SIGGRAPH 2009

Back from SIGGRAPH, and with quite a backlog of papers to look at. But first things first, let's take a look at how SIGGRAPH was!

Travel & US

Travelling to the US was surprisingly painless. I expected to wait at the airports, but both the immigration and the customs went very smoothly. In New Orleans, there was a special shuttle service to the hotels provided by SIGGRAPH, quite a bit cheaper than the cabs, so getting to the hotel is really easy.

Arriving at the US is a bit of a change for a European, as the air conditioning is usually running extremely cold. On the airport, and also in our hotel, the temperature was approximately 20° -- while it had 30-35+° outside. Due to the extremely high humidity in New Orleans, the difference felt even bigger. At SIGGRAPH, it was even worse, so bad that in fact after a few days, everyone was running around with a cold -- even the Americans, which should be used to extreme air conditioning.

I was continently located right next to the convention centre, so I could walk there. Very nice, especially for taking a short break.

SIGGRAPH

SIGGRAPH itself filled around 1/3 of the convention centre, and was located on three floors. I had prepared a plan, so I didn't have to wander around -- something I can recommend before going to a conference. Make a plan, with an alternative for every session, in case it turns out to be less interesting than expected.

I'll probably skip quite a lot of stuff here, but I'll try to post about them in the future.

People

Well, quite obvious, but SIGGRAPH is full of famous people. You can easily spot academy award winners, game developers and researchers everywhere. Moreover, it's easily to discuss things with well-known people, as they are usually quite open to talk about tech stuff. Plus they really know what they talk about ;)

Presentations

I found two sessions extremely interesting: The production sessions for "Star Trek", "Terminator 4" and "Transformers 2", and Will Wright's Keynote. Of course, there were other great sessions like "Beyond programmable shading", but those two really stood apart.

Will Wright's keynote was highly interesting, entertaining and very well presented. You can immediately see that Will has really a huge amount of experience in the entertainment industry, and is a very bright guy as well. The presentation was totally in the spirit of "The Zen of Presentations", with over 250 slides with mostly pictures, and a really fast speaking Will Wright next to it. If you can get a video capture of it, take a look, it's really worth it.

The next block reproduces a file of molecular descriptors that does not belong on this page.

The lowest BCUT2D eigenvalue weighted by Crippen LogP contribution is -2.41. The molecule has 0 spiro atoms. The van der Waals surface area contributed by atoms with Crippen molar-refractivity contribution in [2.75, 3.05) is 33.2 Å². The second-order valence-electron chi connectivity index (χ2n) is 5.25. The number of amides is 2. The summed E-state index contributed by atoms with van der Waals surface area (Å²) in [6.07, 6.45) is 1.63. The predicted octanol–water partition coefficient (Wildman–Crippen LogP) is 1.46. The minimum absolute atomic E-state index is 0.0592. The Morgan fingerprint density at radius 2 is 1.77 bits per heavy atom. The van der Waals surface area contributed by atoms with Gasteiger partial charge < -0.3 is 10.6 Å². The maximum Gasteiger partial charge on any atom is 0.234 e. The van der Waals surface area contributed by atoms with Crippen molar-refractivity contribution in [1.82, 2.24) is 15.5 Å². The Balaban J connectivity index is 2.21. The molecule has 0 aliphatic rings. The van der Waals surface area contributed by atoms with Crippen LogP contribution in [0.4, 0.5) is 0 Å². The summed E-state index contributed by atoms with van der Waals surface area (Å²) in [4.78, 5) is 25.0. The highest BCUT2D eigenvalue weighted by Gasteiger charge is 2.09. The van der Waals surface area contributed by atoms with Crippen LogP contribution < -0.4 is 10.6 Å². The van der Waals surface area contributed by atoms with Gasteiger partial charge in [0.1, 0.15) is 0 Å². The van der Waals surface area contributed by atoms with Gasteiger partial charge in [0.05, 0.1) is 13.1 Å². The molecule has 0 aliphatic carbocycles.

The other sessions is one for which a video capture is highly unlikely, so if you didn't see it -- bad luck. ILM was showcasing three movies, with lots of confidential material (concept art, pre-viz stuff) -- very interesting. It's just incredible to see how much time they spend on minute details, while still having some fun. For "Transformers 2", they even came with a small making-of video with quite a few jokes ("Could you load the devastator model?".) The next time I'll get a chance to go to SIGGRAPH, I'll definitely try to checkout the production session as well.

Exhibition

The exhibition was interesting, but besides the few new announcements, there was not too much to see. nVidia presented OptiX, with some demos at their booth -- ATI didn't have anything new to see. On the other hand, both have people from their driver/developer relation team at the booth, so it's a good chance to ask questions and do lobby work (personally, I tried to make clear to ATI that support for EXT_direct_state_access would be most welcome.)

After show/Party

Never underestimate party going. Every day at SIGGRAPH ends with a party, be it an official one, or an unofficial. The key rule is to know where the free stuff is ;)

Closing words

Looking back, I'm very happy to have seen SIGGRAPH, mainly for two reasons: One is the ability to get in touch with interesting people, which are difficult to reach otherwise. The other one is to get a broader look at how the industry looks like -- the ILM stuff was really incredible, and it's simply stuff you never get to see as a student.

I'll try to cover some more interesting papers and talks in the following weeks, but at the moment, I have a huge backlog of stuff to read here. Worse still, I have some deadlines looming above me as well, so bear with me if I miss some of my post slots.

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